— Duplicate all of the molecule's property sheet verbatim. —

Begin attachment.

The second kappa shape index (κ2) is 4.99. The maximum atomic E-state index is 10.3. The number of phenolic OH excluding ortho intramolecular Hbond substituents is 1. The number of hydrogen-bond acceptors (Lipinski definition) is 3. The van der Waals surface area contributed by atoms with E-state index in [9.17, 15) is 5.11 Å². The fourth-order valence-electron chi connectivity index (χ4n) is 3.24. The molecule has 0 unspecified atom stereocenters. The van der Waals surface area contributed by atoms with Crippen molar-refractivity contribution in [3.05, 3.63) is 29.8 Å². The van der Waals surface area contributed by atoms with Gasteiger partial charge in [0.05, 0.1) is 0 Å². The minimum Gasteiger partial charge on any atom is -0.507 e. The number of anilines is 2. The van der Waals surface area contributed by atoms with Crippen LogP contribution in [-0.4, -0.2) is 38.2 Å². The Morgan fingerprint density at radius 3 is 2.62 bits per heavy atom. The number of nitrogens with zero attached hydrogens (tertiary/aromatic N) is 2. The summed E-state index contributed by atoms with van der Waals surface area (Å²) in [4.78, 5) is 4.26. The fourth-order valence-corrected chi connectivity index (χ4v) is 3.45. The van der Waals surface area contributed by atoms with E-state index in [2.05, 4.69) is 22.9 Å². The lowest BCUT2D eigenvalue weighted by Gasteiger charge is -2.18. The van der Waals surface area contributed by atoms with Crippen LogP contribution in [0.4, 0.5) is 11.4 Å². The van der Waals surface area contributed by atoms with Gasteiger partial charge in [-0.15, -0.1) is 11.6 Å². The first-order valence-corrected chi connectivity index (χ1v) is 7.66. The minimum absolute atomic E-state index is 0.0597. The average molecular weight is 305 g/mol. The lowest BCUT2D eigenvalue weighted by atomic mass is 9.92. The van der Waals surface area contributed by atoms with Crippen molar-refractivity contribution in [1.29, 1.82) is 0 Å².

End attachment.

The second kappa shape index (κ2) is 4.99. The maximum atomic E-state index is 10.3. The number of phenolic OH excluding ortho intramolecular Hbond substituents is 1. The number of hydrogen-bond acceptors (Lipinski definition) is 3. The van der Waals surface area contributed by atoms with E-state index in [9.17, 15) is 5.11 Å². The fourth-order valence-electron chi connectivity index (χ4n) is 3.24. The molecule has 0 unspecified atom stereocenters. The van der Waals surface area contributed by atoms with Crippen molar-refractivity contribution in [3.05, 3.63) is 29.8 Å². The van der Waals surface area contributed by atoms with Gasteiger partial charge in [0.05, 0.1) is 0 Å². The minimum Gasteiger partial charge on any atom is -0.507 e. The number of anilines is 2. The van der Waals surface area contributed by atoms with Crippen LogP contribution in [-0.4, -0.2) is 38.2 Å². The Morgan fingerprint density at radius 3 is 2.62 bits per heavy atom. The number of nitrogens with zero attached hydrogens (tertiary/aromatic N) is 2. The summed E-state index contributed by atoms with van der Waals surface area (Å²) in [4.78, 5) is 4.26. The fourth-order valence-corrected chi connectivity index (χ4v) is 3.45. The van der Waals surface area contributed by atoms with E-state index in [2.05, 4.69) is 22.9 Å². The lowest BCUT2D eigenvalue weighted by Gasteiger charge is -2.18. The van der Waals surface area contributed by atoms with Crippen LogP contribution in [0.4, 0.5) is 11.4 Å². The van der Waals surface area contributed by atoms with Gasteiger partial charge in [-0.15, -0.1) is 11.6 Å². The first-order valence-corrected chi connectivity index (χ1v) is 7.66. The minimum absolute atomic E-state index is 0.0597. The average molecular weight is 305 g/mol. The lowest BCUT2D eigenvalue weighted by atomic mass is 9.92. The van der Waals surface area contributed by atoms with Crippen molar-refractivity contribution in [1.29, 1.82) is 0 Å².